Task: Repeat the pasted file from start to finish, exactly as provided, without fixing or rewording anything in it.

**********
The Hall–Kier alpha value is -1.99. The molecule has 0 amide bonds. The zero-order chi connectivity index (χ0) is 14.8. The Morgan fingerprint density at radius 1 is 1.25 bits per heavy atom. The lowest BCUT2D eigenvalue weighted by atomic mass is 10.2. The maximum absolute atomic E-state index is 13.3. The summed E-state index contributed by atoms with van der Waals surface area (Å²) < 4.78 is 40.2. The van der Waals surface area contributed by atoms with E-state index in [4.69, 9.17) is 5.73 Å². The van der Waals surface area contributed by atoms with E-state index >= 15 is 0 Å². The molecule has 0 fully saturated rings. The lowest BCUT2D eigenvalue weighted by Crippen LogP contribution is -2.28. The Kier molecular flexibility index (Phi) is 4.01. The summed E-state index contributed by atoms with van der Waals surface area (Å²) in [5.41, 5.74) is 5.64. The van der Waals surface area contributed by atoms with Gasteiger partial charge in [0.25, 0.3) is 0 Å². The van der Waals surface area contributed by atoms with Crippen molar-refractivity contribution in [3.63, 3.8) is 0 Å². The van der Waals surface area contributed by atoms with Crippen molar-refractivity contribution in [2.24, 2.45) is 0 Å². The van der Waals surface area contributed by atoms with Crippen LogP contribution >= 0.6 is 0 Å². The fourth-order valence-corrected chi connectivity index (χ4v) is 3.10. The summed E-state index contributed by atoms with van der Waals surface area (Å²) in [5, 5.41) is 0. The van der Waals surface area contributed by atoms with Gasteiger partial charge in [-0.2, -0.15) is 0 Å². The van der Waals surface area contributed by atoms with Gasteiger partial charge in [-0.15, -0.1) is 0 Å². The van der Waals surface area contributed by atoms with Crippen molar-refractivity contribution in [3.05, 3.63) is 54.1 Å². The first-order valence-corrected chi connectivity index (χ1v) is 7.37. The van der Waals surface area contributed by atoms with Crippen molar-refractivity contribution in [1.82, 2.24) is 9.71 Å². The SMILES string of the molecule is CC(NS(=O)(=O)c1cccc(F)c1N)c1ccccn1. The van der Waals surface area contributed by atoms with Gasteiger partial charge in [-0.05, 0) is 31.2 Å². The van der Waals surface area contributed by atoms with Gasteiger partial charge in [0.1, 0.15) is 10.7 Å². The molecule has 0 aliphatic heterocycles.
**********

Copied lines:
The Hall–Kier alpha value is -1.99. The molecule has 0 amide bonds. The zero-order chi connectivity index (χ0) is 14.8. The Morgan fingerprint density at radius 1 is 1.25 bits per heavy atom. The lowest BCUT2D eigenvalue weighted by atomic mass is 10.2. The maximum absolute atomic E-state index is 13.3. The summed E-state index contributed by atoms with van der Waals surface area (Å²) < 4.78 is 40.2. The van der Waals surface area contributed by atoms with E-state index in [4.69, 9.17) is 5.73 Å². The van der Waals surface area contributed by atoms with E-state index >= 15 is 0 Å². The molecule has 0 fully saturated rings. The lowest BCUT2D eigenvalue weighted by Crippen LogP contribution is -2.28. The Kier molecular flexibility index (Phi) is 4.01. The summed E-state index contributed by atoms with van der Waals surface area (Å²) in [5.41, 5.74) is 5.64. The van der Waals surface area contributed by atoms with Gasteiger partial charge in [0.25, 0.3) is 0 Å². The van der Waals surface area contributed by atoms with Crippen molar-refractivity contribution in [3.63, 3.8) is 0 Å². The van der Waals surface area contributed by atoms with Crippen molar-refractivity contribution in [2.24, 2.45) is 0 Å². The van der Waals surface area contributed by atoms with Crippen LogP contribution >= 0.6 is 0 Å². The fourth-order valence-corrected chi connectivity index (χ4v) is 3.10. The summed E-state index contributed by atoms with van der Waals surface area (Å²) in [5, 5.41) is 0. The van der Waals surface area contributed by atoms with Gasteiger partial charge in [-0.2, -0.15) is 0 Å². The van der Waals surface area contributed by atoms with Gasteiger partial charge in [-0.15, -0.1) is 0 Å². The van der Waals surface area contributed by atoms with Crippen molar-refractivity contribution in [3.05, 3.63) is 54.1 Å². The first-order valence-corrected chi connectivity index (χ1v) is 7.37. The van der Waals surface area contributed by atoms with Crippen molar-refractivity contribution in [1.82, 2.24) is 9.71 Å². The SMILES string of the molecule is CC(NS(=O)(=O)c1cccc(F)c1N)c1ccccn1. The van der Waals surface area contributed by atoms with Gasteiger partial charge in [-0.05, 0) is 31.2 Å². The van der Waals surface area contributed by atoms with Gasteiger partial charge in [0.1, 0.15) is 10.7 Å². The molecule has 0 aliphatic heterocycles.